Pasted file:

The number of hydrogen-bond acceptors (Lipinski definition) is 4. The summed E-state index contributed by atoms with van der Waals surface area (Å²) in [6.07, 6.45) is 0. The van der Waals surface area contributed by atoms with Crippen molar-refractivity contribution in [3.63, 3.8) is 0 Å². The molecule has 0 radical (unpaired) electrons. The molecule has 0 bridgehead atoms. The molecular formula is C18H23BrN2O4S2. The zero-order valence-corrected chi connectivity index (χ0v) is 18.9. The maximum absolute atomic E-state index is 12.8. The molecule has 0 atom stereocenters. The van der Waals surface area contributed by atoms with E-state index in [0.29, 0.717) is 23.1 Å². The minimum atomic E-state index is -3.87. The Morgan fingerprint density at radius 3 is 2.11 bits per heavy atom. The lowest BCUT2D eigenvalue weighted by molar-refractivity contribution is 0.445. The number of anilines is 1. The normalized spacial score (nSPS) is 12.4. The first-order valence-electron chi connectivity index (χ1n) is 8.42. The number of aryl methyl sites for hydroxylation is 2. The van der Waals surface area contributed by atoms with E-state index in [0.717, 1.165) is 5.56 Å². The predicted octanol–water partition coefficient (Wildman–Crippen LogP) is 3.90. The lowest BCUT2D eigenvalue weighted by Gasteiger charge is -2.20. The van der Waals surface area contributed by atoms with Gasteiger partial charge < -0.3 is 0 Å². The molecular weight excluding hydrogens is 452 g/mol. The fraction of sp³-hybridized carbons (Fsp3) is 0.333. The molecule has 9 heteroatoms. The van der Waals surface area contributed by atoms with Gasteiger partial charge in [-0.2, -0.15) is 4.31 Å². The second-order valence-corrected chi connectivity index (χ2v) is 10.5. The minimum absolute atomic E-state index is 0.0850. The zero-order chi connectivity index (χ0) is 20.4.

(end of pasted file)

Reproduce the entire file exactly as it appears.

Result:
The number of hydrogen-bond acceptors (Lipinski definition) is 4. The summed E-state index contributed by atoms with van der Waals surface area (Å²) in [6.07, 6.45) is 0. The van der Waals surface area contributed by atoms with Crippen molar-refractivity contribution in [3.63, 3.8) is 0 Å². The molecule has 0 radical (unpaired) electrons. The molecule has 0 bridgehead atoms. The molecular formula is C18H23BrN2O4S2. The zero-order valence-corrected chi connectivity index (χ0v) is 18.9. The maximum absolute atomic E-state index is 12.8. The molecule has 0 atom stereocenters. The van der Waals surface area contributed by atoms with E-state index in [0.29, 0.717) is 23.1 Å². The minimum atomic E-state index is -3.87. The Morgan fingerprint density at radius 3 is 2.11 bits per heavy atom. The lowest BCUT2D eigenvalue weighted by molar-refractivity contribution is 0.445. The number of anilines is 1. The normalized spacial score (nSPS) is 12.4. The first-order valence-electron chi connectivity index (χ1n) is 8.42. The number of aryl methyl sites for hydroxylation is 2. The van der Waals surface area contributed by atoms with E-state index in [0.717, 1.165) is 5.56 Å². The predicted octanol–water partition coefficient (Wildman–Crippen LogP) is 3.90. The lowest BCUT2D eigenvalue weighted by Gasteiger charge is -2.20. The van der Waals surface area contributed by atoms with Gasteiger partial charge < -0.3 is 0 Å². The molecular weight excluding hydrogens is 452 g/mol. The fraction of sp³-hybridized carbons (Fsp3) is 0.333. The molecule has 9 heteroatoms. The van der Waals surface area contributed by atoms with Gasteiger partial charge in [-0.2, -0.15) is 4.31 Å². The second-order valence-corrected chi connectivity index (χ2v) is 10.5. The minimum absolute atomic E-state index is 0.0850. The zero-order chi connectivity index (χ0) is 20.4.